In November 1924, multimillionaire William Randolph Hearst (Edward Herrmann) hosts a weekend of festivities aboard his 220-foot steamer in honor of filmmaker Thomas Ince's (Cary Elwes) birthday. It seems that everyone on board wants something from Hearst. Ince and his partner, George Thomas (Victor Slezak), need his financial assistance for their faltering business; gossip columnist Louella Parsons (Jennifer Tilly), an East Coast Hearst employee, wants to transfer to Tinseltown; and comedian womanizer Charlie Chaplin (Eddie Izzard) wants Hearst's lover Marion Davies (Kirsten Dunst) for his own. Joined by other party goers, including English Victorian novelist Elinor Glyn (Joanna Lumley) and Ince's mistress, the actress Margaret Livingston (Claudia Harrison), the group ships off for a weekend of fun and debauchery. The festivities soon turn more serious as Chaplin pursues Davies, fueling Hearst's jealousy over their alleged relationship. Ince, meanwhile, attempts to ingratiate himself with Hearst by keeping an eye on Chaplin and Davies. Ultimately, jealousy leads to tragedy, with all of the party goers sworn to secrecy over what transpired. Director Peter Bogdanovich (MASK) successfully recreates the opulence of Hearst's lifestyle and the spirit of the Roaring Twenties right down to the bootleg moonshine and the Charleston. (officiële tekst van distribiteur)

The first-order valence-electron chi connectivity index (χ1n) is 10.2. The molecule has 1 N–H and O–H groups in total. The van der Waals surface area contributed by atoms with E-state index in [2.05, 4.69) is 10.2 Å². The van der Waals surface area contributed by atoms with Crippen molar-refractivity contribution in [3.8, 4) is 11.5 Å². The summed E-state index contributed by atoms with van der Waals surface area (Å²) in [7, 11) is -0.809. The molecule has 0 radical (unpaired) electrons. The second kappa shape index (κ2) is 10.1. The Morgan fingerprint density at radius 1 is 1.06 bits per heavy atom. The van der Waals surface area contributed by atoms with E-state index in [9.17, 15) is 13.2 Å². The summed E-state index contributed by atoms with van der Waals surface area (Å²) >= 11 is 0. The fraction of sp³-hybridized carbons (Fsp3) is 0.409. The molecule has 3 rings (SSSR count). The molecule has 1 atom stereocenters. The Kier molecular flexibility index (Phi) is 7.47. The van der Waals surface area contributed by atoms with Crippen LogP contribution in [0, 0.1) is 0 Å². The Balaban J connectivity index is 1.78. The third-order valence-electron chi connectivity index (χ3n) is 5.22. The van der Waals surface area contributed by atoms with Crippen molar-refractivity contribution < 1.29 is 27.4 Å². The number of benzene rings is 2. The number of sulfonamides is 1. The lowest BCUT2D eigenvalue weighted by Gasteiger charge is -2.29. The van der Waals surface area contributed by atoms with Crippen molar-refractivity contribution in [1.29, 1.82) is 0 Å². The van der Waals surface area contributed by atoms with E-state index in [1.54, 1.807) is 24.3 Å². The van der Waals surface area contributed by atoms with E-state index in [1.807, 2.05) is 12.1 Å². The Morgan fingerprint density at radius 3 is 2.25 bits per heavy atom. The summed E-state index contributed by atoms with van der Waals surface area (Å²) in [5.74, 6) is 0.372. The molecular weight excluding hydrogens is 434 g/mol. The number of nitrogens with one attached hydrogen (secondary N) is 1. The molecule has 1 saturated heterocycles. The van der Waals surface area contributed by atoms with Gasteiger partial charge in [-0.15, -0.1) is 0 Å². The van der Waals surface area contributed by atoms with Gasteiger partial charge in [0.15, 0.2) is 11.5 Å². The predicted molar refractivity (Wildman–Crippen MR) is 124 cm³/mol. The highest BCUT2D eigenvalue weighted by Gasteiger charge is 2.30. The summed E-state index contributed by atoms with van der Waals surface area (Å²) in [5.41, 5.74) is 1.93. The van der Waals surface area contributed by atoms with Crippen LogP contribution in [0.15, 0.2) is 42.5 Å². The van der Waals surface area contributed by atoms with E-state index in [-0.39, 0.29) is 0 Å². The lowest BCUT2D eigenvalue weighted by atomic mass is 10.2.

Video's (1)


Recensie (2)


alle recensies van de gebruiker

Engels A sympathetic little movie about a film scandal that brought me closer to the story of Marion Davies in particular. The role and the setting were perfect for the wonderful Kirsten Dunst. Everyone remembers 1924 as the Thomas Ince scandal. Elinor Glyn, Louella Parsons, Margaret Livingston, and Charlie Chaplin are all where they need to be. Another scandal in the lives of Hearst and Davies from 1940 can be seen in the film RKO 281 (1999). ()


alle recensies van de gebruiker

Engels Would you want to spend two hours in a cramped space with a bunch of noisy hypocrites? Poor in both form and content, The Cat’s Meow gives only an inkling of how much Peter Bogdanovich really knows and is capable of doing. Kirsten Dunst, whose 1920s dresses suit her as well as her 1880s/90s costumes, improves this impression (though she doesn’t do much more than that). 40% ()


Galerie (14)